U.S. President Barack Obama's approval rating rebounded to a three-year high at 53 percent, a month after he won a second term, according to a poll released on Thursday by Quinnipiac University.
The latest poll showed that 53 percent of American voters approve of the job Obama is doing, while 40 percent disapprove, his best score in three years.
"Nothing like winning an election to boost your job approval. President Barack Obama hasn't had a score this good since his 52- 40 percent approval rating May 5, 2011, right after the death of Osama bin Laden." said Peter Brown, assistant director of the Quinnipiac University Polling Institute, in a statement.
A previous Quinnipiac poll found that Obama's job approval in July was 45 percent positive and 49 percent negative. However, the incumbent president still fails to reach his record high in June 2009, almost half a year from his inauguration, when 59 percent of Americans were positive of his job and 31 percent negative.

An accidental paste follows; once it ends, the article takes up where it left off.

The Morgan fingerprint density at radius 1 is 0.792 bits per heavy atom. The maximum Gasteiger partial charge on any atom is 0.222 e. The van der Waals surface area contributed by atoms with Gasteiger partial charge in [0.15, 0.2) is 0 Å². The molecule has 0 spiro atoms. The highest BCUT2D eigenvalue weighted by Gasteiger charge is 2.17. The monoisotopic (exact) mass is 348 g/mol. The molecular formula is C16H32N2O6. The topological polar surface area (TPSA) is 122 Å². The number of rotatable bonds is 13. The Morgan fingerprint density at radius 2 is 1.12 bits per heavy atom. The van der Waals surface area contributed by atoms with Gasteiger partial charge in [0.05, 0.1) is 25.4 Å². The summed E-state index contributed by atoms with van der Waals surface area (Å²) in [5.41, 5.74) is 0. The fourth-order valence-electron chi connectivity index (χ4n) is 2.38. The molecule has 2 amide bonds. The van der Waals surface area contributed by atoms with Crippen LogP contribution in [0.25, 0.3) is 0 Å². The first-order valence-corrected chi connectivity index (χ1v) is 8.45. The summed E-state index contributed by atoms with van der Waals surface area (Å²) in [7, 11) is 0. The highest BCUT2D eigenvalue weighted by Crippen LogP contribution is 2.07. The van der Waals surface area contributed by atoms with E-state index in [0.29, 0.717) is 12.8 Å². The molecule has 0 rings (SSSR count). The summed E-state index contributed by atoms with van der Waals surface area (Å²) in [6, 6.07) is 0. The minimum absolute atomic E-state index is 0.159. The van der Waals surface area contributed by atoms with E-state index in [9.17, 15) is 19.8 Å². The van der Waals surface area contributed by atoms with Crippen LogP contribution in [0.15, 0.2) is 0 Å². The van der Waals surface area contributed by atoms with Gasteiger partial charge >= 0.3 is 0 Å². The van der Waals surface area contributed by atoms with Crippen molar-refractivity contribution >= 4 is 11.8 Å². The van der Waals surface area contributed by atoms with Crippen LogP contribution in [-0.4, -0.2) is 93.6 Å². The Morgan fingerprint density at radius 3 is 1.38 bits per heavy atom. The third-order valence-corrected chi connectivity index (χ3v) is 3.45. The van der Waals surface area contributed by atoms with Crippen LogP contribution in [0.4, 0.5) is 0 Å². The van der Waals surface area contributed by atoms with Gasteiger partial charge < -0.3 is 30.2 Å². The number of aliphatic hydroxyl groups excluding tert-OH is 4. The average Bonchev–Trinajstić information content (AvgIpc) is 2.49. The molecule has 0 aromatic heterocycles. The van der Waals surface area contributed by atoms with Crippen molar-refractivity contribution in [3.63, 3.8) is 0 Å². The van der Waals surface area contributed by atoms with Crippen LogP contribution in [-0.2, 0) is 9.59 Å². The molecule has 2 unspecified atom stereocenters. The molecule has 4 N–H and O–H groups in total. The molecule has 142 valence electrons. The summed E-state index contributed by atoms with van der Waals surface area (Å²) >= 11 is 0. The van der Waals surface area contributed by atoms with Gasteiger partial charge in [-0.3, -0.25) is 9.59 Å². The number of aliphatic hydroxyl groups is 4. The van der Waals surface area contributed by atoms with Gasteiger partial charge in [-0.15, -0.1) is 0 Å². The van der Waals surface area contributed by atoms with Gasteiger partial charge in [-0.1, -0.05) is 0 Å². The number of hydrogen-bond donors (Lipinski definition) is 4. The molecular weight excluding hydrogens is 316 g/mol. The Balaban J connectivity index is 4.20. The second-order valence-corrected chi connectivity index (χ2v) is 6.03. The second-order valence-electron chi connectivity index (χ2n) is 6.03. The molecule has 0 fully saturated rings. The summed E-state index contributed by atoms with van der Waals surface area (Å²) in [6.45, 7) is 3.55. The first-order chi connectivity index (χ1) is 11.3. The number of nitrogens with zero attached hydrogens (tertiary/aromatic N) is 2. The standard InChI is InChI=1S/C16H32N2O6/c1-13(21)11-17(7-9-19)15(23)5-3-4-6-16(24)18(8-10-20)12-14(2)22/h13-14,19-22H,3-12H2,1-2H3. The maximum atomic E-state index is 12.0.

"This is only the second time in more than three years that President Obama has broken 50 percent," wrote Brown, "And voters see Republicans as more likely to be obstructionist, and have less confidence in their ability to come up with the right solution to the nation's financial woes."
In addition to the president's job approval, the latest poll also found that the Americans surveyed trusted Obama and the Democrats by a margin as wide as 53 percent to 36 percent over Republicans to avoid the "fiscal cliff."
Overall, 66 percent of Americans surveyed believe the best way to reduce the deficit is a combination of tax increases and spending cuts.
Sixty-five percent of Americans support higher taxes on households making more than 250,000 per year, while 31 percent oppose such a measure that has been highlighted in the president's proposal. Even among Republicans, 53 percent support higher taxes on the richer.
The latest poll was conducted among 1,949 registered voters nationwide between Nov. 28 and Dec. 3, with a margin of error of 2. 2 percent.
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